A Long Line of Alcoholics

My family history, more than anything, convinces me that genetics has a strong influence on what we do in life. It doesn't preordain our path, but it may make it much harder to choose a different path.

My father's father and grandparents were alcoholics. My father started drinking at a very young age, he joined the military at age 17. The military of the 60's and 70's did nothing to dissuade their members use of alcohol. My father's favorite haunt was the Chief Petty Officer's Club, a bar.

Most of his 21 year military career he was a "functioning" alcoholic. He went to work, did his job, but spent many of his days off drinking non-stop, especially the last 5 years of his career.

Both my paternal and maternal grandfathers were alcoholics who had stopped drinking by the time I was born. I grew up thinking that my dad would be reaching whatever point they had reached, and would be quitting...he never did. He was 54 when he died from the effects of drinking.

Except for a couple of years as a teenager partying with friends, I have steered clear of doing much drinking. I have never kept alcohol around the house, because I know my family has the alcoholic gene.

I have 22 and 24 year old sons, I have educated them about our family history and the dangers of someone with our gene pool drinking. They both drink on occasion, but I am keeping my fingers crossed and my eyes open, that it doesn't get out of control.

I use to hate when my parents would go out for dinner and leave us with a sitter, because 9 times out of 10, they would come home fighting with one or both of them being inebriated.

I moved out of my parent's home before I turned 18, I am now 46 years old. They divorced a year later. I forgave my dad a long time ago for the effects his drinking had on our family. I never used my childhood experiences as an excuse to whine or curl up in a corner, but I know there are plenty of people who had more traumatic experiences than I did.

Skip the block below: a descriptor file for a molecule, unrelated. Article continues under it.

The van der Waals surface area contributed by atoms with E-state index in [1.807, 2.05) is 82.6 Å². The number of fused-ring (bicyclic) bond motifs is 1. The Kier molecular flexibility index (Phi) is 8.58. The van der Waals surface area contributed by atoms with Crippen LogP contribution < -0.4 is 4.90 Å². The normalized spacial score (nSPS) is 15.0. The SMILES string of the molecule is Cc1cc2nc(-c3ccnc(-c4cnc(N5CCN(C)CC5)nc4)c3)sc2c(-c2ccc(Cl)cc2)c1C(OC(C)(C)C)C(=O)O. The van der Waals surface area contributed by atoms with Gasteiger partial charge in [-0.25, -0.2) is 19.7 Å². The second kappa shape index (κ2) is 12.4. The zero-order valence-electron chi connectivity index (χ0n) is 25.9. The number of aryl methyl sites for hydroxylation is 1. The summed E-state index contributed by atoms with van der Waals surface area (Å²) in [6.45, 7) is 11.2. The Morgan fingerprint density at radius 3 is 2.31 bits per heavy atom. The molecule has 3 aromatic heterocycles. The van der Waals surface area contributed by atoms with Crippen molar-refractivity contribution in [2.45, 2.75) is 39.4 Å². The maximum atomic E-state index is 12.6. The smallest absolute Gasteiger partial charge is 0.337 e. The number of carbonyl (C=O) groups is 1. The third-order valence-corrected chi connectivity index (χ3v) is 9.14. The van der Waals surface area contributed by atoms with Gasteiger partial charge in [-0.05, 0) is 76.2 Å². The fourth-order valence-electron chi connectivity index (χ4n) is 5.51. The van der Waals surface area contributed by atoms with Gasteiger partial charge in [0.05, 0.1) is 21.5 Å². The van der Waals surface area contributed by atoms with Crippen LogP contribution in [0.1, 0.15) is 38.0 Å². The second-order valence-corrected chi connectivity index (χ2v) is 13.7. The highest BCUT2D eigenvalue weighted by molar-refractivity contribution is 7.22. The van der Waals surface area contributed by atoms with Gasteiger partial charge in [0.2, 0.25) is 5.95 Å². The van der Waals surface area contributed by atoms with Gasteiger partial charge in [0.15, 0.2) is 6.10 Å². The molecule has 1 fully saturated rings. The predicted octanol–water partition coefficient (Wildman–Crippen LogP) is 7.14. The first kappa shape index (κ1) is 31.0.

My advice to anyone with alcoholism in the family is to avoid drugs and alcohol as much as possible and be ever vigilant about your behavior patterns.
WittyOne WittyOne
46-50, F
4 Responses May 24, 2007

missdiana-I tried to send you a private message but could not.<br />
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What I wanted to say to you is, take care of yourself!<br />
You can not make your father stop drinking, and you don't want to go down that path.<br />
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I would encourage you to join a group like ALATEEN or ALANON, you will find support and strength through people who have been, or are, in a situation like yours.<br />
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Congrats to your mom for stopping, but just "not drinking" is often not enough. Good Luck<br />
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same story for me only im 13 :) my moms quit. but my dad s a functioning alcoholic. and it all throughout my family history. my dad has liver problems. right now hes in Afghanistan working as a civilian contractor. and is only allowed 2 beer a month. but as soon as he comes home on leave the first trip is the one to the local lcbo. he starts off by only drinking a little the before we know hes full out drunk. hes gone to see Councillor. mainly because we want him to. but he never tells the truth. he tells them what they want to hear. hes been drinking since he was 14.

I agree that the best way to avoid a problem with drugs or alcohol is to avoid it altogether. Alcoholism runs in my family on both sides. I do drink and sometimes I overdo it but I try to be careful. I actually have all our hard liquor locked up and I don't know the combo. If I come home after a bad day I would love a stiff drink. I mostly worry about when my kids move out because then I won't have the same inhibitions to be careful as I do now.

My first drinking experience, at 14, was on a camping trip with my older cousins and involved vodka and orange juice. To this day I hate vodka, and orange juice doesn't thrill me either.<br />
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I think an advantage I have is self-control has always been important to me, and there is no way to feel completely in control of yourself when you are drunk.